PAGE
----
There are two kinds of people: those who think that physics’ biggest experiment, the Large Hadron Collider, is a waste of money, and those who don’t.
OK, that might be an exaggeration. But it’s true that the public and politicians like former vice presidential candidate Gov. Sarah Palin often deem research efforts in only certain fields, such as HIV and cancer research, beneficial to society. The lack of interest in many other types of research is evident in the budget cuts in these areas, such as last year’s $94 million cut to one of the U.S. government’s largest physics research programs.
Yet it’s important to remember that some of the most important discoveries in science have been the accidental results of what some may deem frivolous science. After all, if Mendel hadn’t been an obsessive pea planter, we might never have developed a basic understanding of genetics. Scientists also stumbled upon X-rays, penicillin and the anti-malarial drug quinine by accident.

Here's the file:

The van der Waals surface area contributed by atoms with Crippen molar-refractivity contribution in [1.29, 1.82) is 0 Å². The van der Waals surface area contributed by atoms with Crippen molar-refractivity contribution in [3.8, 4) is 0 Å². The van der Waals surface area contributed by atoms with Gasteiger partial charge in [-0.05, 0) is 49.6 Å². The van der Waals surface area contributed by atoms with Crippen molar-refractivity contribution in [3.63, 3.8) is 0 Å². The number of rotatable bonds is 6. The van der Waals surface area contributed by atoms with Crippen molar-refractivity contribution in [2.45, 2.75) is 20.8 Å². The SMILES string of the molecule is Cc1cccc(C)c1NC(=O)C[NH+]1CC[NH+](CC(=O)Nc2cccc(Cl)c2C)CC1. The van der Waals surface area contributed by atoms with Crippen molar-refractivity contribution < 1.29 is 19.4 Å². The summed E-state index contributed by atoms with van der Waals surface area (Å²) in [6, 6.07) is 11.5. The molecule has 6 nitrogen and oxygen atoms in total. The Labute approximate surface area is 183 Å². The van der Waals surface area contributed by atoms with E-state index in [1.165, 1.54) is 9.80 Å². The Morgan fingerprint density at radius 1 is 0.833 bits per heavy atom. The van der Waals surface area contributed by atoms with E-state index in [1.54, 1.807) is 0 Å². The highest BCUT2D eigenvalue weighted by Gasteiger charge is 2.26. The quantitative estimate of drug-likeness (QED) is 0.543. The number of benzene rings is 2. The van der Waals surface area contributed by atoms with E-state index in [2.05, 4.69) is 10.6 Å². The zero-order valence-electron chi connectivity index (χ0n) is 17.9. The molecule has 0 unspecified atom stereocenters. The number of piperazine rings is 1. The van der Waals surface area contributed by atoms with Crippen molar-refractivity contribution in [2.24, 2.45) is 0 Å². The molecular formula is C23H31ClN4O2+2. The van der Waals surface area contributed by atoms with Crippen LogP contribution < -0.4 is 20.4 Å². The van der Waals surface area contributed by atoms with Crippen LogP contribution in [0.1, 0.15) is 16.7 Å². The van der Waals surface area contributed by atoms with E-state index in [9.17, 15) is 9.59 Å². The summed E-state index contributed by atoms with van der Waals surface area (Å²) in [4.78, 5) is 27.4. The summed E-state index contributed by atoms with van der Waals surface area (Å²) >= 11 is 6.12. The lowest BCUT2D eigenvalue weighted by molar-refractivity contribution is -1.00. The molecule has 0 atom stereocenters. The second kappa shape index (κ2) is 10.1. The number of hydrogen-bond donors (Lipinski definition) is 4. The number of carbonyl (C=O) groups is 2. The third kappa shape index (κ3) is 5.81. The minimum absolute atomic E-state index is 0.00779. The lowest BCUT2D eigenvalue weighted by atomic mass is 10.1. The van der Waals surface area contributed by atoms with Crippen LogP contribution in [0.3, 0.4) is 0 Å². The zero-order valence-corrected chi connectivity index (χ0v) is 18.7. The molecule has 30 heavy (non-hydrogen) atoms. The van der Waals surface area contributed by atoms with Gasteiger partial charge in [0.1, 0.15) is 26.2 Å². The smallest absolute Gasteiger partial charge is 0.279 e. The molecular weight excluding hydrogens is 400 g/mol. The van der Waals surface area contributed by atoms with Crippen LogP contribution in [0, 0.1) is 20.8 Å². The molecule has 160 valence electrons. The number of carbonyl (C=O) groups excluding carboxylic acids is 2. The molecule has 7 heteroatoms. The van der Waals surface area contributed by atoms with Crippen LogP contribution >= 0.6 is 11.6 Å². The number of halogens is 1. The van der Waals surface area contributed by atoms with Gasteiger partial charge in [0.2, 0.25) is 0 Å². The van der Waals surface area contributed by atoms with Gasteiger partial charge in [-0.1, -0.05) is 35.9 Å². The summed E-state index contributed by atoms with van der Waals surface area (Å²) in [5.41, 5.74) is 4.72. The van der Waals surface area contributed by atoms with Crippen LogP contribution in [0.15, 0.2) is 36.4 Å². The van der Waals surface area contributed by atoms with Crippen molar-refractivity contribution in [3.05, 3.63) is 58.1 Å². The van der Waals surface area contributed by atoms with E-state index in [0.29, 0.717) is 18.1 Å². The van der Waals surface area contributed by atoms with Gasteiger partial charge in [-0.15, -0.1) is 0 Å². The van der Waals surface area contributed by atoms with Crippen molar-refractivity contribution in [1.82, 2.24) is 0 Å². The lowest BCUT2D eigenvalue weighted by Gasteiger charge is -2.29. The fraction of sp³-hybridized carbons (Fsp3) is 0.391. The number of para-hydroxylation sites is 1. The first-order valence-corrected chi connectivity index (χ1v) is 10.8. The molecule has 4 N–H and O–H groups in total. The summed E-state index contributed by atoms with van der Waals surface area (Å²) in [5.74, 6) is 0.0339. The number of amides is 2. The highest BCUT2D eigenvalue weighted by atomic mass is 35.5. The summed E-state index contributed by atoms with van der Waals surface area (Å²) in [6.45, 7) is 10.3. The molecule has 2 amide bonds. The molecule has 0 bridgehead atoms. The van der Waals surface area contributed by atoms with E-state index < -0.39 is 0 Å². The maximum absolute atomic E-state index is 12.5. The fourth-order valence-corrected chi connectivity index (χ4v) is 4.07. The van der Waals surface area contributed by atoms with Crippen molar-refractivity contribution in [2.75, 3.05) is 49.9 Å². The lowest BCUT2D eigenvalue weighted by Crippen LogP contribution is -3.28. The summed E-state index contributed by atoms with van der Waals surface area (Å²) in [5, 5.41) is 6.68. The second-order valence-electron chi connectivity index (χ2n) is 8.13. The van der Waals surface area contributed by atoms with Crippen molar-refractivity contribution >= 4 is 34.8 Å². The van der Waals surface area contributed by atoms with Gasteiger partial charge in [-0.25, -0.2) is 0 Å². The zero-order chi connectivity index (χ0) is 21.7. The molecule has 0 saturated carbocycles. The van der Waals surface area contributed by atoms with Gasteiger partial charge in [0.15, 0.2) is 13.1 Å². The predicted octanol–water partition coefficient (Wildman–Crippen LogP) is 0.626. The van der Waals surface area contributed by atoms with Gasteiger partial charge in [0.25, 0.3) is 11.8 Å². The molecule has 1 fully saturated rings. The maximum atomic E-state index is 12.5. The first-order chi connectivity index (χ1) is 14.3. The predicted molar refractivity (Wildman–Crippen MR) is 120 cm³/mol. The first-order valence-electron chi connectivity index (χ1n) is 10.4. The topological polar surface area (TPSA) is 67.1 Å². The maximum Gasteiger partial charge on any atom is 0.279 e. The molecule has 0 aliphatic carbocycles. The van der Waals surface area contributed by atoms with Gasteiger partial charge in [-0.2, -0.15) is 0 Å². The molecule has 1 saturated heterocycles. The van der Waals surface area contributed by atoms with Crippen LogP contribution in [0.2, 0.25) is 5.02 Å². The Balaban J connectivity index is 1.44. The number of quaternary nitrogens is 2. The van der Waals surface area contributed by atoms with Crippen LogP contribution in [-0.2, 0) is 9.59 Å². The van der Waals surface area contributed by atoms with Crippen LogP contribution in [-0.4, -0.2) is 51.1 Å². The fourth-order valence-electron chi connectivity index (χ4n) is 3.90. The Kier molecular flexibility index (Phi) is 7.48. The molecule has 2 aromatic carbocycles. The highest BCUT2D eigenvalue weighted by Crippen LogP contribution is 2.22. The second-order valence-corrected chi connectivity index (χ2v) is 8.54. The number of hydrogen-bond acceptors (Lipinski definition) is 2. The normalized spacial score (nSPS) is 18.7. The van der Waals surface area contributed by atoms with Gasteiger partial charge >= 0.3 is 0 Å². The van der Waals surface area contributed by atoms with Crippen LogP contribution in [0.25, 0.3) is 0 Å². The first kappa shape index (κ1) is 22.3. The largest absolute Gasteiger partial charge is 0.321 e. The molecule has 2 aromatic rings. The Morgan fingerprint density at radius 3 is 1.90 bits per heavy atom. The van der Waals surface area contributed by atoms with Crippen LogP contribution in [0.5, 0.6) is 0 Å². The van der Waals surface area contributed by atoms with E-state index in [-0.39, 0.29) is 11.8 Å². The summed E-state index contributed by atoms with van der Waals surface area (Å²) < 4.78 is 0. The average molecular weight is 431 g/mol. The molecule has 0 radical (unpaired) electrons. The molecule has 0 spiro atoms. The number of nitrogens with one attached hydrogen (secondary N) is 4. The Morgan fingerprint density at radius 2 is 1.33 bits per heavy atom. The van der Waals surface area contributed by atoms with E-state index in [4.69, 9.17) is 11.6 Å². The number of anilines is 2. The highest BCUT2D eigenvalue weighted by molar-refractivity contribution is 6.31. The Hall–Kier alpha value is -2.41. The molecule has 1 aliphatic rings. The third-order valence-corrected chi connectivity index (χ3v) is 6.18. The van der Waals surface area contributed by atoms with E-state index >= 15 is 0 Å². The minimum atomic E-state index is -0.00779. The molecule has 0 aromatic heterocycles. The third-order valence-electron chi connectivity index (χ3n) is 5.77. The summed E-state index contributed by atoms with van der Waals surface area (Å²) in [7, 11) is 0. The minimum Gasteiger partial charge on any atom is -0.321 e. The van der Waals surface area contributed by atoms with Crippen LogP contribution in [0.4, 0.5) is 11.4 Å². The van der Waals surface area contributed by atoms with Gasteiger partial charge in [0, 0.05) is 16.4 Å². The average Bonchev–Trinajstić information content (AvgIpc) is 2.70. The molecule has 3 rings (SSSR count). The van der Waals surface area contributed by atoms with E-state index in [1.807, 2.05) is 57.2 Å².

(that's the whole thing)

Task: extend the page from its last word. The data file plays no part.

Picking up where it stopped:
History has taught us that the most important discoveries often are serendipitous, and that it’s hard to predict what scientific knowledge will come in handy, and when. The best way to keep moving forward is to give talented and motivated scientists a chance to explore and experiment. We’ll reap the benefits later.
Also on Scienceline:
More on the Large Hadron Collider.
Malaria and monogomy: The quest for a malaria vaccine.